The Duke of Cambridge will fly to the Falkland Islands tonight to begin a tour of duty as tensions rise between Britain and Argentina over sovereignty.
Yesterday it emerged that one of the Royal Navy's most advanced new warships is being sent to the area.
HMS Dauntless, a Type 45 destroyer, is due to set sail for the South Atlantic on her maiden mission in the coming months to replace frigate HMS Montrose.
Today it was confirmed that the Duke of Cambridge will begin his six-week deployment as a helicopter pilot earlier than expected. He will fly out from RAF Brize Norton in Oxfordshire, tonight.
He will be crewing one of two search-and-rescue helicopters on call 24 hours a day for missions flying out of a large British military base, 45 minutes from Stanley, the islands' capital.
Argentina's foreign ministry slammed Prince William's visit, saying that the heir to the British throne would be arriving as a "conqueror."
However, the Ministry of Defence stressed that the mission was routine and a Royal Navy spokesman rejected suggestions the decision to send the ultra-modern destroyer to the region represented an escalation of the UK's position.
''The Royal Navy has had a continuous presence in the South Atlantic for many years. The deployment of HMS Dauntless to the South Atlantic has been long planned, is entirely routine and replaces another ship on patrol,'' he said.
David Cameron and Argentine President Cristina Fernandez have previously accused each other of ''colonial'' behaviour.
Referring to the deployment of HMS Dauntless and William's tour of duty as an RAF search and rescue pilot, Argentina's Foreign Ministry last night said it ''rejected the British attempt to militarise (the) conflict''.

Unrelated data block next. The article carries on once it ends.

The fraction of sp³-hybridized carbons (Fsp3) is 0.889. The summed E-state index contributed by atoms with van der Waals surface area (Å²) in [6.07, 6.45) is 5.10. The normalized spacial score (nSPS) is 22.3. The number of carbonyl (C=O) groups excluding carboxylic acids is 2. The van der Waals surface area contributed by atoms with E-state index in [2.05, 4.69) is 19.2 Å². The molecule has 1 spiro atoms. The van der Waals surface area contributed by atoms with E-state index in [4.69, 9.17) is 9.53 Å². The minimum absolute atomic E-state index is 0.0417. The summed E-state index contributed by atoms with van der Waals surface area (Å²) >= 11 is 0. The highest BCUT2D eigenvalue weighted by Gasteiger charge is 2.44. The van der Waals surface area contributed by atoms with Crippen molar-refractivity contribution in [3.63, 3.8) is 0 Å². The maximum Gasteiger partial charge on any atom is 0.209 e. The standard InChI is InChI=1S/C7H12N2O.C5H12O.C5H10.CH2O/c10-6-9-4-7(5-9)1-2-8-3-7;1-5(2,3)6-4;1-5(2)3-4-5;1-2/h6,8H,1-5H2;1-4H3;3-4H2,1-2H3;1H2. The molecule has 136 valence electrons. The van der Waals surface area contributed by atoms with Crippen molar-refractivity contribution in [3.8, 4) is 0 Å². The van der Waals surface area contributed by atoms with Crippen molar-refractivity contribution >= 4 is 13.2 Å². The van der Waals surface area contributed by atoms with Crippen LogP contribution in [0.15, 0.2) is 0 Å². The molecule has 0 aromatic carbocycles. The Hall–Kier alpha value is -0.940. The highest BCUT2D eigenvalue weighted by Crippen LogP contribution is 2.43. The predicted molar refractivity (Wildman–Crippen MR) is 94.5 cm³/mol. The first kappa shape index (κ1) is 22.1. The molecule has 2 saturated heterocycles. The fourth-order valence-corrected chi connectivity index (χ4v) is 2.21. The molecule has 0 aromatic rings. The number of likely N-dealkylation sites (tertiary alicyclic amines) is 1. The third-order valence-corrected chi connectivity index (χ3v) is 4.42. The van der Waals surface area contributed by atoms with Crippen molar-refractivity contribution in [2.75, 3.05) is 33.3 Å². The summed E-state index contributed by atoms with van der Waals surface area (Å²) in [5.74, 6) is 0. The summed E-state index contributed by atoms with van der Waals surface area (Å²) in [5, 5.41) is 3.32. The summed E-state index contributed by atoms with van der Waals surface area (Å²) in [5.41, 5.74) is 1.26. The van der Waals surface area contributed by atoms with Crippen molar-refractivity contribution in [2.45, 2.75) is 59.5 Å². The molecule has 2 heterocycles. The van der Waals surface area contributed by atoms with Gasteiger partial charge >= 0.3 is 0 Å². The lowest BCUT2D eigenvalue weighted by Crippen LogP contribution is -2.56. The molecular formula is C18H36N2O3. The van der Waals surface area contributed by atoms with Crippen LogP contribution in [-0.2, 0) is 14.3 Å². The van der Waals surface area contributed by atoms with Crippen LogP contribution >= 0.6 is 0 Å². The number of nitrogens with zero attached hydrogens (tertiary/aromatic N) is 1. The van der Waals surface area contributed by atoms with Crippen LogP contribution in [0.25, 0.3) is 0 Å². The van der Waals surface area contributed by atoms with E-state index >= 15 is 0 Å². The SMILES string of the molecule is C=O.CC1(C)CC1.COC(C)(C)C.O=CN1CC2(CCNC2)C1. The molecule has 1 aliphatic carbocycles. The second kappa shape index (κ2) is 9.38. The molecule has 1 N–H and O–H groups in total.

It also expressed regret that an heir to the throne would arrive wearing ''the uniform of a conqueror''.
''Governments should avoid the temptation of falling into a discourse ... that aims to distract public attention from belt-tightening economic policies,'' the ministry said in a statement.
Argentine official Sebastian Brugo Marco last year said the country could not ignore the ''political'' implications of William's deployment.
''It is one more provocative act that shows Britain's military presence in a zone of peace where there is no armed conflict,'' he said.
Following his remarks, the Chief of the Defence Staff denied that sending the Duke to the Falkland Islands was designed to provoke Argentina.
General Sir David Richards dismissed the claims, saying: ''I can absolutely tell you it wasn't and isn't designed to be.''
Gen Richards stressed William's deployment was routine for an RAF Sea King pilot, pointing out Prince Harry was sent to Afghanistan as a forward air controller in 2008.
It has also emerged that UK Foreign Minister Jeremy Browne will be visiting the islands in June to coincide with the 30th anniversary of the war.
Mr Browne yesterday told the Commons the Government had resisted Tory calls for the Falkland Islanders' right to self-determination to be written into a new UK law.
He insisted legislation was unnecessary as he stressed the islanders' ability to decide their own future was ''non-negotiable''.
Tory MP Guy Opperman had called for the islanders' right to determine their own future to be enshrined in UK law.
The Duchess of Cambridge is to use Prince William’s tour of duty in the Falkland Islands to launch herself as a solo member of the Royal family
Since the royal wedding last April, she has carried out only one public engagement without Prince William.
That was when the Prince of Wales was forced to pull out of a charity dinner at Clarence House in October because he had to fly to Riyadh to pay his condolences to the Saudi royal family after the death of the Crown Prince of Saudi Arabia. His “darling daughter-in-law” agreed to step into the breach.